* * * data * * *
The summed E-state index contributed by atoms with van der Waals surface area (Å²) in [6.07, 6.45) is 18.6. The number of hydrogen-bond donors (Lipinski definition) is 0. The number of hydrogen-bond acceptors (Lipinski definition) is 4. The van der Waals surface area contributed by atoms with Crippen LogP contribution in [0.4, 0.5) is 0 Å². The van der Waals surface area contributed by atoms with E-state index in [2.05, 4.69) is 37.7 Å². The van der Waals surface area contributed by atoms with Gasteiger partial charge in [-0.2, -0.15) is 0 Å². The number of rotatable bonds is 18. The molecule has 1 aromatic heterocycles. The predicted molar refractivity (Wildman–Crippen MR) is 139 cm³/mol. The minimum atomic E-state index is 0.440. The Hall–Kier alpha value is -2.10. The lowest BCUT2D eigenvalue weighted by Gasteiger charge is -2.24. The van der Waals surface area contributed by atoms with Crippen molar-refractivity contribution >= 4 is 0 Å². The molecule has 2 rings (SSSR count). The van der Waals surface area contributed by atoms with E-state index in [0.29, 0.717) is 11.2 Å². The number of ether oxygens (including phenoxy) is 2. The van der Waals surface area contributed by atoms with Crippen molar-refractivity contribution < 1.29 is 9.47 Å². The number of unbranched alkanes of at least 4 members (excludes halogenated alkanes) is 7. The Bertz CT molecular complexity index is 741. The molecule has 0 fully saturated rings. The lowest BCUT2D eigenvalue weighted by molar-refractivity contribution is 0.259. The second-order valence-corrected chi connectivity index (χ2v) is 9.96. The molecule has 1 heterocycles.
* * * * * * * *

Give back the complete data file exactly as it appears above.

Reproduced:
The summed E-state index contributed by atoms with van der Waals surface area (Å²) in [6.07, 6.45) is 18.6. The number of hydrogen-bond donors (Lipinski definition) is 0. The number of hydrogen-bond acceptors (Lipinski definition) is 4. The van der Waals surface area contributed by atoms with Crippen LogP contribution in [0.4, 0.5) is 0 Å². The van der Waals surface area contributed by atoms with E-state index in [2.05, 4.69) is 37.7 Å². The van der Waals surface area contributed by atoms with Gasteiger partial charge in [-0.2, -0.15) is 0 Å². The number of rotatable bonds is 18. The molecule has 1 aromatic heterocycles. The predicted molar refractivity (Wildman–Crippen MR) is 139 cm³/mol. The minimum atomic E-state index is 0.440. The Hall–Kier alpha value is -2.10. The lowest BCUT2D eigenvalue weighted by Gasteiger charge is -2.24. The van der Waals surface area contributed by atoms with Crippen molar-refractivity contribution >= 4 is 0 Å². The molecule has 2 rings (SSSR count). The van der Waals surface area contributed by atoms with E-state index in [0.29, 0.717) is 11.2 Å². The number of ether oxygens (including phenoxy) is 2. The van der Waals surface area contributed by atoms with Crippen molar-refractivity contribution < 1.29 is 9.47 Å². The number of unbranched alkanes of at least 4 members (excludes halogenated alkanes) is 7. The Bertz CT molecular complexity index is 741. The molecule has 0 fully saturated rings. The lowest BCUT2D eigenvalue weighted by molar-refractivity contribution is 0.259. The second-order valence-corrected chi connectivity index (χ2v) is 9.96. The molecule has 1 heterocycles.